Sensors and social networks make slopes safer

While outdoor pursuits offer a great opportunity to get away from the busy reality of the tech-fueled daily life most people lead, it is also worth remembering that technology can help immensely in the outdoors as well. Two alumni from the Massachusets Institute of Technology have as a result developed an app to help those who enjoy exploring mountain terrain and skiing to avoid the dangers of avalanches through using crowdsourced data. The founders, Jim Christian (who studied Mechanical Engineering) and Brint Markle (who has an MBA), realised that by providing a digital platform for hikers and outdoorspeople, the safety level of these activities could be greatly increased.

Their app, Mountain Hub, is free to download, and as Christian said, they “want to crowdsource trip data and safety information for the outdoors”. With Mountain Hub, communicating dangerous conditions becomes easy.

Christian was motivated to design the functionality of the app while studying a course at MIT that required getting a solution to a tangible real world issue. Markle had an experience of the dangers of mountaineering when he was travelling in Europe, so the student team latched onto that idea. They came up with a probe with sensors to guage the safety of a sheet of snow by detecting its structure. If there were layers in the snow sheet that were not tightly packed then this would indicate a greater risk of an avalanche occuring.

Previously, this risk was measured by creating a pit in the snow which takes a lot longer (close to 1hour) to guage the final results. Furthermore, while this is fairly accurate, it only shows one position on the slope and while this can usually be safely extrapolated to the rest it is still not ideal. The new solution aggregated many more data points and returned the estimation in only a matter of seconds. As the professor of the course said, “Jim and his team identified an important opportunity for a new product. They all put a great deal of energy into the development process.”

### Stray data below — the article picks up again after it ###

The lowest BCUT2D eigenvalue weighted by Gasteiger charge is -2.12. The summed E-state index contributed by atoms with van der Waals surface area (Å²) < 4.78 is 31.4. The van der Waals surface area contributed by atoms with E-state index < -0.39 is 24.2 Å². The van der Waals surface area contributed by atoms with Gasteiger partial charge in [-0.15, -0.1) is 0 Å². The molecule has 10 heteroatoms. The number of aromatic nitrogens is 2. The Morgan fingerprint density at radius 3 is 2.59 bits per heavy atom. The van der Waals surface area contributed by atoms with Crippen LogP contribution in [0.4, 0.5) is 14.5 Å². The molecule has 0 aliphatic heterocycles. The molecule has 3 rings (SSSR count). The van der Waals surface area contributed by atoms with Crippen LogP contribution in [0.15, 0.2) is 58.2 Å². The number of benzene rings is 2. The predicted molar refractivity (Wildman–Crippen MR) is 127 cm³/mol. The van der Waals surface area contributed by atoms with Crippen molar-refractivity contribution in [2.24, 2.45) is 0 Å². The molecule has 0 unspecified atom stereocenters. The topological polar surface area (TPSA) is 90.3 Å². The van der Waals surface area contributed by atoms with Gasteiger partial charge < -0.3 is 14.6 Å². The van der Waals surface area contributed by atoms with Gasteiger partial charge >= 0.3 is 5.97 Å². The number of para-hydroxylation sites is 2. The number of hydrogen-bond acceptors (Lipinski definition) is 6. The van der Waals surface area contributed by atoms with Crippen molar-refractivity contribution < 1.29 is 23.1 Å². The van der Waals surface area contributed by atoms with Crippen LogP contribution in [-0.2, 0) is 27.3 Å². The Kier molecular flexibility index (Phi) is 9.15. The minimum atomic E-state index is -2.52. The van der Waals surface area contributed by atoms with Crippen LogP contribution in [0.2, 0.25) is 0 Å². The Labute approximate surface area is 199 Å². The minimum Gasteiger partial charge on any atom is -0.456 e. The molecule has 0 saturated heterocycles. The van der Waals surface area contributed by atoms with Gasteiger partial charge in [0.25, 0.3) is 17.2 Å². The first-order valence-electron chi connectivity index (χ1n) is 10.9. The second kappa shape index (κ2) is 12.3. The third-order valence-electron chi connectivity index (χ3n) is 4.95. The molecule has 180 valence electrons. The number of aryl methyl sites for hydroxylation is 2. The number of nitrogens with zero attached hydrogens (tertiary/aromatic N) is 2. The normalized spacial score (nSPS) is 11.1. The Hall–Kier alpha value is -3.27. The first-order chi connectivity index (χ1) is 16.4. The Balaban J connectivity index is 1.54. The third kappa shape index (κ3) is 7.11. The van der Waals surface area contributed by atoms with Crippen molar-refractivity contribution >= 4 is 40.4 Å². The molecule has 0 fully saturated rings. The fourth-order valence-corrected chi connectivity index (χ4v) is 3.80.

At the end of this course the founders had developed a working prototype to measure the correct conditions, which was enough to prompt them to set up a new company. Avatech, founded with fellow MIT Mechanical Engineer Sam Whittemore, shortly thereafter made its first test product, the SP1, could take 5,000 readings per hour. It encompasses a probe (5 foot long) with pressure sensors that detects pressure levels beneath the snow. Whereas the previous solutions would take a long time to generate the results, near real-time graphing of snow pressure is possible with the SP1.

While this was a breakthrough in and of itself, there was still the issue of how this data should be shared with those who use the slopes. They came up with a network to help mountain users to spread their readings on slope condition in real time. Since mountain terrain conditions do not only relate to skiing, a variety of outdoor enthusiast groups were shown to benefit from using the network, since there is always a danger involved in every kind of outdoor pursuit like this.

As Christian said: “Most mountain athletes do multiple activities all year round. What a rock climber has to say about hazards on a trail is relevant to hikers and mountain bikers in the same area.” This chang in focus warranted a pivot in the purpose of the company. They changed the name to Mountain Hub and this app can be used for those involved in mountaineering, hiking, climbing and other mountain related activities.

According to Christian: “We are spearheading a culture of contribution and sharing in the outdoors. We want to build a real-time network that has daily engaging content so that the first thing someone does before they hit the trail is open up our app.”

More information can be found at: MIT.

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